Penguin 4.0 algorithm update: key takeaways and optimisation tips
The weekend is always an exciting time to catch up on some exciting Premier League games and boxing unification fights. My weekend is golden, a memorable period of the week when I’ll expect more drama from Arsenal’s Emirates Stadium than the world of search engine optimisation.
Surprisingly or somewhat unsurprisingly by Google’s nature, this past weekend, Gary Illyes from the Google Search Ranking Team published a post about the new Penguin 4.0 algorithm update. For almost 707 days, search marketers have been pondering and chatting about the next Penguin update. There have been many speculations and false alarms regarding a Penguin update in the past, but this time around it was an official statement from the search giant that captured our attention. By way of clarity, this post is not about the large flightless Penguin seabird mostly found in countries like Chile and Argentina but it is a Google algorithm named after the famous bird.
What is Penguin algorithm?
The Penguin algorithm was launched in April 2012 and aims to demote the rankings of websites that have gained links to a site via spammy, inorganic and unethical ways. About 3.1% of search queries in English are believed to be affected by the Penguin algorithm. Links pointing to a website are an important way for Google to evaluate the importance of a given site and ranks accordingly. The importance of links in search rankings prompted some digital marketing professionals to employ deceitful ways to gain links to websites, thus negatively impacting the search user experience.
Key points from Penguin 4.0 algorithm update
- It is now in real-time: Prior to this update, websites affected by Penguin algorithm had to wait for the next refresh to have their websites re-evaluated. For example, a website that has taken the necessary steps to remove or discredit spammy links would have to wait for over 707 (timeframe between the last and current update) days to have the website reassessed and rankings reinstated. The good news is that the reassessment is now in real-time, which means Google is able to restore rankings after the next crawl. As Google crawls websites on almost a daily basis, the chances are that rankings can get back to normal in a few days or weeks as against 700+ days.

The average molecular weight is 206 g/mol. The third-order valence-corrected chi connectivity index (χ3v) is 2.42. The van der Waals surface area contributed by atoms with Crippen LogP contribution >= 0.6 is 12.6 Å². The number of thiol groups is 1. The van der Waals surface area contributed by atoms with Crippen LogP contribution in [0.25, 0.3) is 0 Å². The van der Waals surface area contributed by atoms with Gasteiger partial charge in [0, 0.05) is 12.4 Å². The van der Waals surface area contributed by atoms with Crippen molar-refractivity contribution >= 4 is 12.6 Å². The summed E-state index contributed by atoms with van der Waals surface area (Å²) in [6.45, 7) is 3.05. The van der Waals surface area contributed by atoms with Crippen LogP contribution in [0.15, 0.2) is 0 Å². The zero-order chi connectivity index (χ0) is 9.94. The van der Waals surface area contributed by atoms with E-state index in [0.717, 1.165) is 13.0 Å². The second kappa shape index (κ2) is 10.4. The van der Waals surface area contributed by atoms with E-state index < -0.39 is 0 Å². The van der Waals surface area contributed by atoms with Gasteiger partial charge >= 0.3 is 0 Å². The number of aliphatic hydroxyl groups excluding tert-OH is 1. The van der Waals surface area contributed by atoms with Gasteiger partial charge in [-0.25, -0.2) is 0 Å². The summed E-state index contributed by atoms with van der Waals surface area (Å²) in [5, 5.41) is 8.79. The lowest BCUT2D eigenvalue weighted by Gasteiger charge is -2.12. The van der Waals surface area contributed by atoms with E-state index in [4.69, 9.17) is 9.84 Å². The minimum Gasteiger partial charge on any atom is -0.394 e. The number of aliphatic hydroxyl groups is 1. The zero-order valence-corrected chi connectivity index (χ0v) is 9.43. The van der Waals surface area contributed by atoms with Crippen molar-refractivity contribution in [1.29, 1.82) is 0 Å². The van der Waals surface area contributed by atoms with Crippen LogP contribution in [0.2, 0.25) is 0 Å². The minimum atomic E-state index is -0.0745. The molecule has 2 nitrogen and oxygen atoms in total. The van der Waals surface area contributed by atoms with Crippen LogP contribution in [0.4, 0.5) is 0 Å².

- It is granular and not site-wide: In the past, if a single web page had bad or unnatural links, Penguin could negatively impact the rankings of the entire site. With this update, Google only devalues the rankings of the affected page. In the words of the Google Search Ranking Team: “Penguin now devalues spam by adjusting ranking based on spam signals, rather than affecting the ranking of the whole site.”
- It is still part of the 200 ranking factors: Penguin is still part of the 200 factors used by Google to determine how it ranks a website. Last November, Google released the 200 search quality rater’s guideline used to determine the relevance of sites.
- Google will no longer confirm future Penguin updates: Going forward, Google will no longer confirm future Penguin updates, which means search marketers will have to keep a close watch on their link profiles and search rankings to spot any dip or uplift.